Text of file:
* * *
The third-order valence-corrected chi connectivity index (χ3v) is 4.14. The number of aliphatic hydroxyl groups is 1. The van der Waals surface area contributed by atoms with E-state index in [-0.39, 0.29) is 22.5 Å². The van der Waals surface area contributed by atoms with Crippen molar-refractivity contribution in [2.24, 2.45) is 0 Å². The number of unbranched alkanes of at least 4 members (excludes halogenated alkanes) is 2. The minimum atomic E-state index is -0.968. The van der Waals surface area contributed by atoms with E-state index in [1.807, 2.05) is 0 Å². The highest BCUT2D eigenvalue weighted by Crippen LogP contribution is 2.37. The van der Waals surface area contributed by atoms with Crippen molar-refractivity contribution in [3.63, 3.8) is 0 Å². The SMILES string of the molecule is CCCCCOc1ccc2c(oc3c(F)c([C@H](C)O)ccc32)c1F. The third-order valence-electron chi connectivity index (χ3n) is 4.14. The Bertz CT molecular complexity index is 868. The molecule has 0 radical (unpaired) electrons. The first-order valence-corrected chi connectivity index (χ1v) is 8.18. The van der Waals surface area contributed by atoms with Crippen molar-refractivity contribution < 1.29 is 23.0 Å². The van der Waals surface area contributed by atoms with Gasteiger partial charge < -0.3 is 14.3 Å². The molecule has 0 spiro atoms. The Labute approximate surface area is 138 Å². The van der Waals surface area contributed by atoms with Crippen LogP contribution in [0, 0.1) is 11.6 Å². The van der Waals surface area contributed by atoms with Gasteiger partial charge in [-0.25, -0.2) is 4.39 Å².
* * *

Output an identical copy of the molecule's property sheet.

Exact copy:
The third-order valence-corrected chi connectivity index (χ3v) is 4.14. The number of aliphatic hydroxyl groups is 1. The van der Waals surface area contributed by atoms with E-state index in [-0.39, 0.29) is 22.5 Å². The van der Waals surface area contributed by atoms with Crippen molar-refractivity contribution in [2.24, 2.45) is 0 Å². The number of unbranched alkanes of at least 4 members (excludes halogenated alkanes) is 2. The minimum atomic E-state index is -0.968. The van der Waals surface area contributed by atoms with E-state index in [1.807, 2.05) is 0 Å². The highest BCUT2D eigenvalue weighted by Crippen LogP contribution is 2.37. The van der Waals surface area contributed by atoms with Crippen molar-refractivity contribution in [3.63, 3.8) is 0 Å². The SMILES string of the molecule is CCCCCOc1ccc2c(oc3c(F)c([C@H](C)O)ccc32)c1F. The third-order valence-electron chi connectivity index (χ3n) is 4.14. The Bertz CT molecular complexity index is 868. The molecule has 0 radical (unpaired) electrons. The first-order valence-corrected chi connectivity index (χ1v) is 8.18. The van der Waals surface area contributed by atoms with Crippen molar-refractivity contribution < 1.29 is 23.0 Å². The van der Waals surface area contributed by atoms with Gasteiger partial charge < -0.3 is 14.3 Å². The molecule has 0 spiro atoms. The Labute approximate surface area is 138 Å². The van der Waals surface area contributed by atoms with Crippen LogP contribution in [0, 0.1) is 11.6 Å². The van der Waals surface area contributed by atoms with Gasteiger partial charge in [-0.25, -0.2) is 4.39 Å².